|19. May 2009
Congress of South African Trade Unions' (Cosatu) secretary general Zwelinzima Vavi and its spokesperson Patrick Craven are still on the Vodacom network, the SABC reported on Tuesday.
This was despite the union's call for workers to boycott the mobile company after its failed court attempt to halt Vodacom's listing on the JSE on Sunday.
Craven told the broadcaster that both Vavi and himself would only stop using the network once the labour federation's central executive committee had endorsed the decision.
Failed court bid The high court in Pretoria on Sunday threw out the bid by Cosatu and the Independent Communications Authority of South Africa (Icasa) to block Monday's listing of Vodacom, which is part of a deal that will give Vodafone control of the firm in one of South Africa's biggest foreign direct investments.
Halting the deal on its eve would have dealt a huge blow to the country's credentials as an investor-friendly emerging market and intensified fears of resurgent union clout under African National Congress leader Jacob Zuma, inaugurated as president on May 9.
Telkom has sold a 15% stake in Vodacom to joint owner Vodafone and is unbundling the rest to shareholders.
But on Sunday Craven said Cosatu would continue to oppose the listing by all legal means, including launching a boycott of the telecommunications giant.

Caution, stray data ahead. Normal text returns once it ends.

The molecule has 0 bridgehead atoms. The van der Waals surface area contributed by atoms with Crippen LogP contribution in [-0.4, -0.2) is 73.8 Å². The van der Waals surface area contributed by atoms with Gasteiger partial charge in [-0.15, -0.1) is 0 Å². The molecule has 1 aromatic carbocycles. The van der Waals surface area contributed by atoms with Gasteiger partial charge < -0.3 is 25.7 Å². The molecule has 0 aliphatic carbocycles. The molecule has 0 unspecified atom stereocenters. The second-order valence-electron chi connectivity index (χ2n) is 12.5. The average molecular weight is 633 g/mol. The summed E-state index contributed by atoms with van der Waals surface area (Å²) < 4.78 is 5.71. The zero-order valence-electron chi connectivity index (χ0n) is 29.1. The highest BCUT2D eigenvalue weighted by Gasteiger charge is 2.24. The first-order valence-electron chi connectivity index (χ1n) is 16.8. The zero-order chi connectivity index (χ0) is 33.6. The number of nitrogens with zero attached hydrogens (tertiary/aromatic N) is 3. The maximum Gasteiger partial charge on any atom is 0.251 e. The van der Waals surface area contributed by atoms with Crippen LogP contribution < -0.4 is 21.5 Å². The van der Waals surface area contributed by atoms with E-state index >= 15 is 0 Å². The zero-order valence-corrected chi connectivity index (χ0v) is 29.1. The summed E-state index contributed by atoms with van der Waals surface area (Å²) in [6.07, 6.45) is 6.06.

He said Cosatu felt that the ruling was bad news for all people in South Africa in favour of those with money.
Craven said Judge John Murphey had accepted initially that Cosatu and Icasa had a legitimate case.
The judge said the original application to stop the deal might have succeeded because Icasa and Cosatu had a good argument, but the damages done to South Africans were outweighed by the financial benefits and as such the court could not accept the application.
Craven said the need for the ownership to remain in South African hands was far more important than the inconvenience caused to shareholders and executives.
On Monday the South African National Civic Organisation (Sanco) supported the call by Cosatu for a boycott and threatened to mobilise Vodacom subscribers in protest against the listing of the cellphone giant at the JSE.
Vodacom's court victory did not signal "an end to the war", said Sanco spokesperson Dumisani Mthalane.
"We are saying, now is the time for all the low-income earners, the unemployed, the shack-dwellers and every concerned South African to rise up and take a stand against exploitation by big-spenders who are bent on making profits at the expense of the poor masses," he said.
"We as Sanco support the call by Cosatu for a national boycott of all Vodacom products and we will soon be working on a strategy to mobilise the masses to mount an exodus to the opposition."
No date was given for the planned action.